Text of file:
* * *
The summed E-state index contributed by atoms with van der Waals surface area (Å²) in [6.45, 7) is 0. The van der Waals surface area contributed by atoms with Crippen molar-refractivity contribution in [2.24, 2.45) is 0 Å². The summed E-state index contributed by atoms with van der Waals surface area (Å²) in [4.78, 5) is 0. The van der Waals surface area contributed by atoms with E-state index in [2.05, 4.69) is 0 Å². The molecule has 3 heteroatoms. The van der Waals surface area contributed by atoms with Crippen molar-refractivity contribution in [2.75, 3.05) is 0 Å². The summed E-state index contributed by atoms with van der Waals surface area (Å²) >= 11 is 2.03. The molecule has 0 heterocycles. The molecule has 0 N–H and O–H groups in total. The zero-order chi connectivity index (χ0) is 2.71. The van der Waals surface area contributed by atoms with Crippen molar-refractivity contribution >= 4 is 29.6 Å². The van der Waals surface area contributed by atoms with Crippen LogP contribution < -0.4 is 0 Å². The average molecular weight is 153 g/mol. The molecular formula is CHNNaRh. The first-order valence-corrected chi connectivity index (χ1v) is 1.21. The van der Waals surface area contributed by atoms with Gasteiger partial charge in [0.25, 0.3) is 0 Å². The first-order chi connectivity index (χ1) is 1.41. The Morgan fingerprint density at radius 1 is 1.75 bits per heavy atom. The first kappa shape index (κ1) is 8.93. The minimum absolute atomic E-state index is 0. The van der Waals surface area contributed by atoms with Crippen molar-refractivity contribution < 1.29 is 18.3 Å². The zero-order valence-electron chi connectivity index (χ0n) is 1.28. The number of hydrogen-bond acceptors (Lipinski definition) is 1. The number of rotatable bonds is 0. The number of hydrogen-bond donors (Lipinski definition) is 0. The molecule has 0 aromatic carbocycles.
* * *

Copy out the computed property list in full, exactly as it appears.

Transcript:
The summed E-state index contributed by atoms with van der Waals surface area (Å²) in [6.45, 7) is 0. The van der Waals surface area contributed by atoms with Crippen molar-refractivity contribution in [2.24, 2.45) is 0 Å². The summed E-state index contributed by atoms with van der Waals surface area (Å²) in [4.78, 5) is 0. The van der Waals surface area contributed by atoms with E-state index in [2.05, 4.69) is 0 Å². The molecule has 3 heteroatoms. The van der Waals surface area contributed by atoms with Crippen molar-refractivity contribution in [2.75, 3.05) is 0 Å². The summed E-state index contributed by atoms with van der Waals surface area (Å²) >= 11 is 2.03. The molecule has 0 heterocycles. The molecule has 0 N–H and O–H groups in total. The zero-order chi connectivity index (χ0) is 2.71. The van der Waals surface area contributed by atoms with Crippen molar-refractivity contribution >= 4 is 29.6 Å². The van der Waals surface area contributed by atoms with Crippen LogP contribution < -0.4 is 0 Å². The average molecular weight is 153 g/mol. The molecular formula is CHNNaRh. The first-order valence-corrected chi connectivity index (χ1v) is 1.21. The van der Waals surface area contributed by atoms with Gasteiger partial charge in [0.25, 0.3) is 0 Å². The first-order chi connectivity index (χ1) is 1.41. The Morgan fingerprint density at radius 1 is 1.75 bits per heavy atom. The first kappa shape index (κ1) is 8.93. The minimum absolute atomic E-state index is 0. The van der Waals surface area contributed by atoms with Crippen molar-refractivity contribution < 1.29 is 18.3 Å². The zero-order valence-electron chi connectivity index (χ0n) is 1.28. The number of hydrogen-bond acceptors (Lipinski definition) is 1. The number of rotatable bonds is 0. The number of hydrogen-bond donors (Lipinski definition) is 0. The molecule has 0 aromatic carbocycles.